*Note: On an Agile team, testing tasks are built into stories, and defects may be identified and resolved outside of a formal defect tracking process as part of the story completion process.
Going into the next part of our discussion, we need to pause to have a slightly theoretical conversation. An easy way to start this discussion is by asking what would cause a test case to be not fit for automation:
Single use test case
Edge case test case
A test case which has many dependencies
Automation test case development is generally reserved for repeatable, well understood tests which will be executed multiple times.
When the point of the test case is to test the validity of data, the test case may be a framework, which iterates through the data row by row. In this case the test designer decides if the test results will be reported as a test case per row or as the complete data set.
How tests are grouped, common terms, and test execution strategies
A test (manual or automated) with an individual objective and at least one verification point
An automated test with an individual objective and at least one verification point.
A group of tests, generally executed together, targeting specific functionality and reported on as a test set.
Usually manual or exploratory testing. Manual functional test cases generally contain the following parts:
Objective – why the test case is important. This can also be referred to as an assertion.
Detailed Instructions on how to complete the test, and specified verification points.
Expected Results of the correct state of the validation points after the test has been completed.
Actual Results: after the test has been completed, documentation of the actual results. If a verification point does not end in the expected state, recording details of the actual end state of the verification point. The defect tracking information will be included if a defect is written up.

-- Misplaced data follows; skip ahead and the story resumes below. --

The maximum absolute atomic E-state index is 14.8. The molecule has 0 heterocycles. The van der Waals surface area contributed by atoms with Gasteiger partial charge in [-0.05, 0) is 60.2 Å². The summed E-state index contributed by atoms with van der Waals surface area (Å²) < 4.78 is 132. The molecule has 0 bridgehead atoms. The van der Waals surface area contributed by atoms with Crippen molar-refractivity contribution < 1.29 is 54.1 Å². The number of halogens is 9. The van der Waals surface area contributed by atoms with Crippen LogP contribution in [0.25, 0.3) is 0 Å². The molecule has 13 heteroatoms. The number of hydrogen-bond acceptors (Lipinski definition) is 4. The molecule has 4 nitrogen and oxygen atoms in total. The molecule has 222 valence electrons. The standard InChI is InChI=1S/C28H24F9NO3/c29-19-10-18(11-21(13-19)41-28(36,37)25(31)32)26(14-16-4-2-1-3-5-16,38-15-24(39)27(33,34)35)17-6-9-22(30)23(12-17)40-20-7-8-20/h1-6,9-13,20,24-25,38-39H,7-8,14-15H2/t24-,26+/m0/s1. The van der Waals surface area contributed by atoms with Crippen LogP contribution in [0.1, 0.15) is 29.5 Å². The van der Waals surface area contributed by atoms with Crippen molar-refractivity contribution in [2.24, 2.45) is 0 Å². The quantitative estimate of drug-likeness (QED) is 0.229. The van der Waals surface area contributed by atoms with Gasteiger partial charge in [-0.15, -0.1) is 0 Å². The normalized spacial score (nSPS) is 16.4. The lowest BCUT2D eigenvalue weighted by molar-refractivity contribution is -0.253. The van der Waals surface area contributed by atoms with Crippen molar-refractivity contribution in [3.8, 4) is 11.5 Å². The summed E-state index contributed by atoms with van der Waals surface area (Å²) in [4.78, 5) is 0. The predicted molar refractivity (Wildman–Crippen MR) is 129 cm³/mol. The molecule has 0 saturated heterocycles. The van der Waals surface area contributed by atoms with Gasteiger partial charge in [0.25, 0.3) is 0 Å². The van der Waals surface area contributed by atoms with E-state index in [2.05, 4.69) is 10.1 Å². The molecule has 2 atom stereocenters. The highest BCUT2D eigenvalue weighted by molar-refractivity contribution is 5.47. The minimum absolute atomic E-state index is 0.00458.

An example test case for a login scenario for a web page may contain the following information:
Objective: Log in to XYZ application using a predetermined username and password to access the application’s Homepage.
Detailed Instructions: (Note: The instructions may be broken into steps, with a verification point on each step)
Verification Point: The login page will load with username and password input fields and a Login/Cancel button. Login page will accept username and password, and will load Homepage when the login button is pressed.
Now that we understand some basic terms and the general format of a test case, let’s talk about test execution strategies. If the team is following a test drive design approach, Unit tests will be written and executed against the code while it is being created. Once the unit tests pass, the code should be ready for integration.
Test execution strategy
Are executed against the delivered code. For many teams the first round of testing against a code base is manual while they gain experience, knowledge, and expertise. Once the functional testing on delivered code is well understood, teams generally identify candidates for automation.
The functionality of the full application. It may be a combination of manual testing and automated testing. The advantage is the team has assurance the full application is working as expected. On the other hand, the disadvantage is the length of time to run the tests.
Is when the regression is targeted toward new functionality and base level of application functionality. The reason behind this is to shorten the test cycle, especially if the application has a large library of tests.